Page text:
Jerry Brown will address some of it. He always has. Although I imagine in a more masked fashion that when he first entered the Governor’s office, to announce we had reached “an era of limits.” We still have, but too many people don’t want to hear about it. Goaded by the GOoPers, they are in “the last throes” of American exceptionalism—all will always be ponies and rainbows, because that is what we have been promised, and so forever shall it be. They’ll continue to make deserts, eyes wide shut, and call them Paradise.

Such people could open a history book, and learn that, say, India was once heavily forested, and gifted with rich farmland, but the people there, and millennia ago, cut down all the trees, and exhausted the soil. But they won’t. Because history is for sissy Muslim Marxist elites, like Barack Obama, Americans ain’t no dern Indians, and anyway American Idol is coming on. And Apple is releasing a new toy.

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24 Responses to “Because It’s A Desert”


  1. 1 Elva September 29, 2010 at 1:16 pm

    Love this piece. I watched the debate last night and I am still going to vote for Jerry Brown. He outdid Meg in all subjects. When Jerry was speaking she smiled and looked like a Cheshire Cat face. She had a grin and her eyes were squinty. I would not trust her with my life. She said she wanted to do away with welfare. What are the people that were laid off going to do until they can find a job? There are many of them that are trying to find jobs, but none are available. How is she going to provide all the jobs she claims to be able to dig up somewhere? After the debate the poll, from KCRA, had Jerry at 52% and Meg at 44%. I will be working at the Precinct, for the 11th year, in November and it will be interesting to see how many people will come in to vote. I hope we have a good turn out.

  2. 3 Marilyn Prescott September 29, 2010 at 2:54 pm

    The way I see it, we Californians do not have much of a choice. We can vote Brown in and put up with his political affiliates who are so corrupt they will not openly endorse his candidacy. Or, we can vote for Whitman who will do her rich friends a favor by giving them a huge tax break. No matter who wins, Californians lose.

  3. 5 Marilyn Prescott September 29, 2010 at 5:06 pm

    I heard some insurance company CEOs and union leaders who contributed to Brown’s campaign.

  4. 6 possum September 30, 2010 at 12:15 pm

    Those of us on the right coast (DE) have choices beyond the ordinary “off-year election offering the usual sea-of-white, blow-dried, air-brushed, and/or seamy, same-ol’ same-ol’”

    We are faced with a woman considered attractive by many and a bald, white guy. One is a rightwing fruitloop who won the Republican primary and the other a truly Progressive Democrat who had no Primary to fight. The choice is dramatic for a small state where all politics is very local.

    We are being treated to a soap opera in which one candidate was rated by the local news as being the only one in the state telling the truth in ads and appearances while the other is an inveterate liar who cannot even tell the truth about her education.

    I do not know much about California politics but from the look you folks have your own version of Fantasy Politics going. I just hope we all survive the season without undue distress. We shall see…

    • 7 bluenred September 30, 2010 at 12:44 pm

      Like any blanket statement, that one I made is subject to exceptions. ; ) I think when I wrote it I was reacting to those photos of Dems that go up on the FP at dKos, where too often I feel like I’m seeing male models.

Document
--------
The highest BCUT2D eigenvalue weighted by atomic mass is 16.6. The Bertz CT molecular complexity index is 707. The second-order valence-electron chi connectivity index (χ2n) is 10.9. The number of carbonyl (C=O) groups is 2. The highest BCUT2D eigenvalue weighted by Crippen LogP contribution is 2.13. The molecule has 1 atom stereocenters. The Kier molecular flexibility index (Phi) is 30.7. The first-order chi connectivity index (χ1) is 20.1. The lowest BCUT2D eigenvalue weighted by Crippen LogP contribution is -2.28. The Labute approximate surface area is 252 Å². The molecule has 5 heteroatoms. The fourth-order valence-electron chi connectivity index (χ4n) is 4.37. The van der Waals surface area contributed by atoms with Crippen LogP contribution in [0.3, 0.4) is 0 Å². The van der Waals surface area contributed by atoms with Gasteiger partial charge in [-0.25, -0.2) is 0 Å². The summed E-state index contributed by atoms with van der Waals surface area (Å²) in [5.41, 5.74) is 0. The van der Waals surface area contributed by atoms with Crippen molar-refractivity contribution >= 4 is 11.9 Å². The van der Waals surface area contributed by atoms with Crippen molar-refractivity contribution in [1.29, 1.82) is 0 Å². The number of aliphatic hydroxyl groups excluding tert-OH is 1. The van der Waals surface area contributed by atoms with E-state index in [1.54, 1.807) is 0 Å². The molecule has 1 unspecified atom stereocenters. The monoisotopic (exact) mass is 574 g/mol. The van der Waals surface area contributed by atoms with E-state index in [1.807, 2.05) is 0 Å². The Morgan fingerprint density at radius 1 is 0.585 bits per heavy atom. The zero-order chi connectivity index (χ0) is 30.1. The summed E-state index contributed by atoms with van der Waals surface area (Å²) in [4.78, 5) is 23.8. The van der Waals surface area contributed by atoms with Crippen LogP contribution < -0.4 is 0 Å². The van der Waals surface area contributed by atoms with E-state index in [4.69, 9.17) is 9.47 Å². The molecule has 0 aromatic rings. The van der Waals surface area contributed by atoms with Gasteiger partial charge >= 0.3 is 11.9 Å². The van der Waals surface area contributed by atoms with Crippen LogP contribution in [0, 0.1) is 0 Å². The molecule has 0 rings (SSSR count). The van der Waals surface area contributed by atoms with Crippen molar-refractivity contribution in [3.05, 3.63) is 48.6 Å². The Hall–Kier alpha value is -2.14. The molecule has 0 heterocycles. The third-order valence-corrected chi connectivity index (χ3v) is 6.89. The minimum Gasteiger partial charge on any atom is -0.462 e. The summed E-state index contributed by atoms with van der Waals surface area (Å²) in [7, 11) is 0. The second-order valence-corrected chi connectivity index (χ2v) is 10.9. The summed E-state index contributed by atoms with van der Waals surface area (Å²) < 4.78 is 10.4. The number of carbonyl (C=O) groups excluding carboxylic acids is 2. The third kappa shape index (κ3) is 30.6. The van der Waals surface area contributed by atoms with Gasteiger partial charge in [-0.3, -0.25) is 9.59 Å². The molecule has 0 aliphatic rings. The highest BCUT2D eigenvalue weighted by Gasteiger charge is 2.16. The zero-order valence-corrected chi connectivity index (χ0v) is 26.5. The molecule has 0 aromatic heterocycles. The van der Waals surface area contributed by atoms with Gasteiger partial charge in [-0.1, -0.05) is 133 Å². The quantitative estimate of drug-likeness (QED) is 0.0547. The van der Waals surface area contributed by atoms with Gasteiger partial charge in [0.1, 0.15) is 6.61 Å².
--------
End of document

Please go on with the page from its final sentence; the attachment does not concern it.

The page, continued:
Your guy could be “blow-dried”—there is just a lot less to blow-dry. : ) He’s being slandered daily, by the way, by Klannity, as “a bearded Marxist.”

      Your nut out there is indeed a truthless froot loop . . . but then so is Sarah Palin. And millions of people voted for her. And would do so again. Some of these froot loops are going to be elected this year, but that is because they are who the people want. Rand Paul, for instance, will probably prevail in Kentucky. That tells us something about Kentucky. Just as Tom Coburn tells us something about Oklahoma. I remember watching that race, the huge pool of undecideds right up until near election day, hoping they’d flow against Coburn, even though that would mean voting for a Democrat. Didn’t happen. In the end those undecideds broke overwhelmingly for Coburn, even though he is an utter Claghorn right out of the 1920s South.

      I find it hard to believe your state will move that moron to Washington. Tell me it won’t happen. : /

      Fiorina and Whitman are part of this new breed of GOoPer that just tries to outright buy political office. In somewhere like Kentucky or Oklahoma they’d be considered flaming liberals. In some other year they might squeak by in California, but not this year, not after Arnold.

    • 8 bluenred October 1, 2010 at 8:13 pm

      Possum, it just gets more bizarre. Now we learn that your foot-loop’s family name is “Chrissy the Pooh,” and her father was Bozo the Clown.

      • 9 possum October 3, 2010 at 6:42 am

        Chrissy is not likely to win in DE but she has broken our Republican party pretty effectively. They will need years to regroup.

        So long as the Coons campaign continues to work hard and avoid any major stumbles we will win the seat. O’Kooky will get her supporters out and that will be the end. She will likely retire to a non-profit with her contributions to support her the rest of this life.

        My biggest fear is O’Kooky will find her way to public notice in the Palin tradition. In that instance we may see her in the media far too often for my tastes. Too many these days are drinking that KoolAid. Fear and frustration are winning the battle over common sense and reality.

        • 10 bluenred October 3, 2010 at 2:54 pm